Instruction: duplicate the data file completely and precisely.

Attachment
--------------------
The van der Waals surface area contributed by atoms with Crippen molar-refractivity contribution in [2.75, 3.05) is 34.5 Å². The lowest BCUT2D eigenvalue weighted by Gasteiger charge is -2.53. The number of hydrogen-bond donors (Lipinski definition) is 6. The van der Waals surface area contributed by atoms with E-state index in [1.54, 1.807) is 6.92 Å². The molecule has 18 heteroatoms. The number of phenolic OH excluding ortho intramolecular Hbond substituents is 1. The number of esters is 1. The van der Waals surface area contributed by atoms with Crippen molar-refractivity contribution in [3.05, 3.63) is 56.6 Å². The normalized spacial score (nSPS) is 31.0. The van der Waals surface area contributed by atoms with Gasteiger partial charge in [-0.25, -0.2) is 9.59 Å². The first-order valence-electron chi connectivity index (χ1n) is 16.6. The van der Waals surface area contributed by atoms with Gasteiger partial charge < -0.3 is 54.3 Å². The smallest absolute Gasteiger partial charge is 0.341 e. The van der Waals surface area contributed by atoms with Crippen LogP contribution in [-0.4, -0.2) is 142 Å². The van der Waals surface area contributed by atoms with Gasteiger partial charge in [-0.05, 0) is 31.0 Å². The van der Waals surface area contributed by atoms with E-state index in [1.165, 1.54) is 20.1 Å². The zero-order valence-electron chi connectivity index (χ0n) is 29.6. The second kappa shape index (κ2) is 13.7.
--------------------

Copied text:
The van der Waals surface area contributed by atoms with Crippen molar-refractivity contribution in [2.75, 3.05) is 34.5 Å². The lowest BCUT2D eigenvalue weighted by Gasteiger charge is -2.53. The number of hydrogen-bond donors (Lipinski definition) is 6. The van der Waals surface area contributed by atoms with E-state index in [1.54, 1.807) is 6.92 Å². The molecule has 18 heteroatoms. The number of phenolic OH excluding ortho intramolecular Hbond substituents is 1. The number of esters is 1. The van der Waals surface area contributed by atoms with Crippen molar-refractivity contribution in [3.05, 3.63) is 56.6 Å². The normalized spacial score (nSPS) is 31.0. The van der Waals surface area contributed by atoms with Gasteiger partial charge in [-0.25, -0.2) is 9.59 Å². The first-order valence-electron chi connectivity index (χ1n) is 16.6. The van der Waals surface area contributed by atoms with Gasteiger partial charge < -0.3 is 54.3 Å². The smallest absolute Gasteiger partial charge is 0.341 e. The van der Waals surface area contributed by atoms with Crippen LogP contribution in [-0.4, -0.2) is 142 Å². The van der Waals surface area contributed by atoms with Gasteiger partial charge in [-0.05, 0) is 31.0 Å². The van der Waals surface area contributed by atoms with E-state index in [1.165, 1.54) is 20.1 Å². The zero-order valence-electron chi connectivity index (χ0n) is 29.6. The second kappa shape index (κ2) is 13.7.